The Sudanese Minister of Foreign Affairs, Ali Al-Sadiq, warned of the possibility that the Egyptian mediation initiative will not achieve its goals if others from outside the region participate in it. He said in remarks to Sudan TV, today (Wednesday): that his country views “positively” this initiative, which Cairo will host tomorrow (Thursday).
Commenting on Egypt’s initiative to host a summit of Sudan’s neighboring countries to discuss ways to end the conflict, he added: We look at it positively and hope to achieve its goals and solve Sudan’s problems.
The foreign minister pointed out that Kenyan President William Ruto and Ethiopian Prime Minister Abiy Ahmed “want to achieve some gains in the region, but this will not be at the expense of Sudan.”
The Sudanese Foreign Ministry announced yesterday (Tuesday) the refusal to deploy any foreign forces, stressing that it would consider them hostile.
She explained that “what was stated in the Quartet’s final statement regarding the absence of our delegation is inaccurate and contradicts reality,” condemning the statements of Ethiopian Prime Minister Abiy Ahmed about imposing an air embargo on Sudan, contrary to his understandings with the Chairman of the Sovereignty Council, Abdel Fattah Al-Burhan.
The IGAD Addis Ababa summit caused anger among Sudanese circles due to the call for the deployment of reserve forces to East Africa, as well as statements made by Kenyan President William Ruto and Ethiopian Prime Minister Abiy Ahmed, calling for a no-fly zone and the disarmament of heavy weapons.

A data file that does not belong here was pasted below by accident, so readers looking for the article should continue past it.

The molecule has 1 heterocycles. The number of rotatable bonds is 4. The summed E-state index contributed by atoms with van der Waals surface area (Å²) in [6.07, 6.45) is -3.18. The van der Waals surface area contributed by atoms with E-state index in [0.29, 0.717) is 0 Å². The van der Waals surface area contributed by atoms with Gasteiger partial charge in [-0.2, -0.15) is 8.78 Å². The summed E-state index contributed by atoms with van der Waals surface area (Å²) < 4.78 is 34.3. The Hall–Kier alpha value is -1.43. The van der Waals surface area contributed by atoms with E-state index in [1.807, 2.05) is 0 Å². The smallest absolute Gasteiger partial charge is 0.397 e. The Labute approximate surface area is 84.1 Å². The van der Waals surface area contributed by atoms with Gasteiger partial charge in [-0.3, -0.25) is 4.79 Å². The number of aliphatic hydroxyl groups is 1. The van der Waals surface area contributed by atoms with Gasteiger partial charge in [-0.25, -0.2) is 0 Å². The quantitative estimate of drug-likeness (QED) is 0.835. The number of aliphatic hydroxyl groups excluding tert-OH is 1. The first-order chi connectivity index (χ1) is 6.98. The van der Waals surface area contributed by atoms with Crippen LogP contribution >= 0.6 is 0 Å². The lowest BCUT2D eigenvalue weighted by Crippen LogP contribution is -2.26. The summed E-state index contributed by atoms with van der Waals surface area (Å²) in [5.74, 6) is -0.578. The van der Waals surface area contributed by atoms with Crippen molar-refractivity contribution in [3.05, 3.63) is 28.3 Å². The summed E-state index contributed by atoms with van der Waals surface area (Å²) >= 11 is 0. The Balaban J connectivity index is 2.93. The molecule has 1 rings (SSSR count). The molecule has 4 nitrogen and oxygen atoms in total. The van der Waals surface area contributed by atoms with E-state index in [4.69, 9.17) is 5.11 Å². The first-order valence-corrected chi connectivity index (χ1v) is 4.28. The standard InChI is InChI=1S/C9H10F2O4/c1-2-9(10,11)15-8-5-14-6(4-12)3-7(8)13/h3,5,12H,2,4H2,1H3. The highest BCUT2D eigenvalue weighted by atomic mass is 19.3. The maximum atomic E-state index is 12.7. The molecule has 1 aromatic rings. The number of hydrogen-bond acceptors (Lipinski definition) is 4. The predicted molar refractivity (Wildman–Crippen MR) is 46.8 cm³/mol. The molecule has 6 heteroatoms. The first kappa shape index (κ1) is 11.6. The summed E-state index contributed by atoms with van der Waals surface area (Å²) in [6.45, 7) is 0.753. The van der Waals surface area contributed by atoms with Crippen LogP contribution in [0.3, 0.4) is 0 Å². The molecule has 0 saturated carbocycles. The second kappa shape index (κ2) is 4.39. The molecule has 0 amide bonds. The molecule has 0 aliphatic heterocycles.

Meanwhile, the British government announced the imposition of new sanctions on a number of companies linked to the leaders of the Sudanese army and the Rapid Support Forces. And she said in a statement today: The new sanctions target companies that fuel the devastating conflict taking place in Sudan by financing and arming the warring parties. She added that the sanctions imposed on companies controlled by the Sudanese army and the Rapid Support Forces would “prevent British citizens, companies and banks from dealing with them and put pressure on the Sudanese parties to engage in the peace process.” And it stated that these sanctions will lead to the freezing of any assets held by these companies in the United Kingdom.
A source in the US State Department revealed the US’ readiness to take additional steps within the framework of imposing sanctions. The official, who declined to be named, said that since the outbreak of violence in Sudan, the United States has worked with its allies in the region to stop the violence, improve the catastrophic humanitarian situation, and prevent human rights violations there.